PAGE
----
1957, Carr and Caldwell 1956, Rudloe et al 1991, Schmid 1998, True 1887). Prior to this
study, research in the region was focused west of the St. Marks River and south of
Suwannee Sound. Similar to these areas, Deadman Bay is located in the largest
remaining seagrass bed in North America, although at the local scale each embayment is
quit different (CSA 1985). Schmid (1998) suggested habitat and prey partitioning within
his study site resulted in differences in marine turtle species composition between the two
capture locations within Waccasassa Bay. No such obvious habitat choices are possible
in the rather homogenous Deadman Bay. The larger Kemp's ridleys of Waccasassa Bay
preferred hard bottom habitat and all observations of the smaller ridleys of Deadman Bay
were made over seagrass beds (Schmid and Barichivich 2005, Schmid et al 2003). The
size distribution of Kemp's ridleys from Deadman Bay is very similar to that of the upper
Texas and Louisiana coast, but once again the habitats are quite different (Landry et al
2005). The beachfront habitats from their western Gulf of Mexico study are most like the
preferred ridley habitat of Waccasassa Bay.
The large proportion (11.5, 35.7, and 27.2%) of post pelagic Kemp's ridley (20-25
cm SSCL), green (< 40 cm SSCL) and loggerhead (< 50 cm SSCL) turtles support the
hypothesis that this area may be an ejection point for marine turtles recruiting from the
pelagia to the benthos (Collard and Ogren 1990). Additionally, the observation of small
loggerhead turtles (23.7, 33.5 and 49.6 cm SSCL) suggests these individuals did not enter
the North Atlantic Gyre before recruiting to a demersal habitat. A possible alternative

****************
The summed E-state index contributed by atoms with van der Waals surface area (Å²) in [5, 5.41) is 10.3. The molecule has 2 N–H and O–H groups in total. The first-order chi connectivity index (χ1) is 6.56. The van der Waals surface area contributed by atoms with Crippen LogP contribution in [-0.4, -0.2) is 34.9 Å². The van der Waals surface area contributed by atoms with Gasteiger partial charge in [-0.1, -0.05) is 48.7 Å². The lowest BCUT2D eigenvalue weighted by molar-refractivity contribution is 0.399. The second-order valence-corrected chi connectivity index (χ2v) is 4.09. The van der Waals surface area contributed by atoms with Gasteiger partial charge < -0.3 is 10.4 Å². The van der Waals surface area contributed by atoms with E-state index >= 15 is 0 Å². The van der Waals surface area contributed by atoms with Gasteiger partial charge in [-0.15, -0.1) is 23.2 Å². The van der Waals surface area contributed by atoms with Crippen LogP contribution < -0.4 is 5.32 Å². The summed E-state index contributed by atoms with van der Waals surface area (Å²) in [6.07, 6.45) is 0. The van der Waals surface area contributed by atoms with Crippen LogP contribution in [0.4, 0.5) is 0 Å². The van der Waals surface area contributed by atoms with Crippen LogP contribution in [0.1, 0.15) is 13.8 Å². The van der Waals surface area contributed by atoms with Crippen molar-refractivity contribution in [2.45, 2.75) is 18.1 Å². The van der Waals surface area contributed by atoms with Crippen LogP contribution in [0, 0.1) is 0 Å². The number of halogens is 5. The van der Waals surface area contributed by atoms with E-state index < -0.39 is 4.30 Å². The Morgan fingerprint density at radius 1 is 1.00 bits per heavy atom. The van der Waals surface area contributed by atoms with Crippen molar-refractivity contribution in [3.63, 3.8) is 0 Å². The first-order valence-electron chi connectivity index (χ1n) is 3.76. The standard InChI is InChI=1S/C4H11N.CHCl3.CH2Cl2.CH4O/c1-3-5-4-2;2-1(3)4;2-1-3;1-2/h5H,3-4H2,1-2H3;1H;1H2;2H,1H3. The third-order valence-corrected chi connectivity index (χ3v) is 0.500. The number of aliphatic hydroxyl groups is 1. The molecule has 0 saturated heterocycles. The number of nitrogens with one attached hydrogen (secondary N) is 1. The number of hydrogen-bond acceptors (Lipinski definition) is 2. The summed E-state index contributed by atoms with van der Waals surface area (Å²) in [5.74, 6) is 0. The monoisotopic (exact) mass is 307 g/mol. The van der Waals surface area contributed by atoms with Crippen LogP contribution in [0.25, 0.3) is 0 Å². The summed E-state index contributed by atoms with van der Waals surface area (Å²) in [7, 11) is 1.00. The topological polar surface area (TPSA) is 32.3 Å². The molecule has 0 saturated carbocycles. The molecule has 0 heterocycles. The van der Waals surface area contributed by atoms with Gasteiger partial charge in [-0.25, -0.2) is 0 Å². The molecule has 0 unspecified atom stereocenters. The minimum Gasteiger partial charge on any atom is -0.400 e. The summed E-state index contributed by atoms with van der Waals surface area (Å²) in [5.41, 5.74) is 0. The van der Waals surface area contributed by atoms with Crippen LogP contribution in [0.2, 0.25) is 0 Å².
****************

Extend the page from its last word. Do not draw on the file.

ontogenetic migration route for loggerhead turtles may lie within the Gulf of Mexico.
Historically, Kemp's ridleys in this region were not known to migrate to other areas
to overwinter. Few ridleys marked on the Florida west coast have been recovered
elsewhere, but one notable record was a movement from Homosassa Florida to the
Chesapeake Bay (Lutcavage and Musick 1985). A pattern of southerly migration has
been described for Kemp's ridleys inhabiting the nearshore waters of the Northwest
Atlantic (Henwood and Ogren 1987, Morreale and Standora 2005, Schmid 1995).
Despite the evidence for seasonal movements in the Atlantic, no such pattern can be
confirmed for the eastern Gulf of Mexico. Interestingly, the former Florida west coast
commercial fishery operated from April until October (the first cold weather of the year).
This and other fishery independent studies in the region have failed to capture marine
turtles in water less than 200C. Commercial marine turtle fishermen suggested to Carr
and Caldwell (1956) that at least a portion of the green and Kemp's ridley turtles in the
Crystal River-Withlacoochee area brumated rather than migrated to warmer water, citing
observations of some individuals captured in the early part of the season coming "up out
of the mud" (Carr 1995). Although overwintering behavior has been demonstrated for
loggerhead turtles in the Cape Canaveral ship channel, it has yet to be verified in Kemp's
ridleys (Carr et al 1980). Recent satellite telemetry of six Kemp's ridleys captured and
released in Waccasassa Bay demonstrated an offshore and southerly migratory pattern,
thereby confirming at least some segment of the local population of ridleys leaves the
area during the coldest months of the year. Telemetered turtles left the area in late
November and returned in March. Their departure, and perhaps return, seems to have
coincided with a change in sea surface temperature (Schmid and Witzell, in press).
While these dates are in agreement with months not represented by historic fishing effort
in the area, Kemp's ridleys were captured in Deadman Bay late into December. The
possibility that these late season observations were turtles passing through while
migrating to other locales seems unlikely, since several individuals were local residents
that had been captured earlier in the year. Additionally this population of smaller turtles
would have to begin their migration earlier in the year than individuals from the Cedar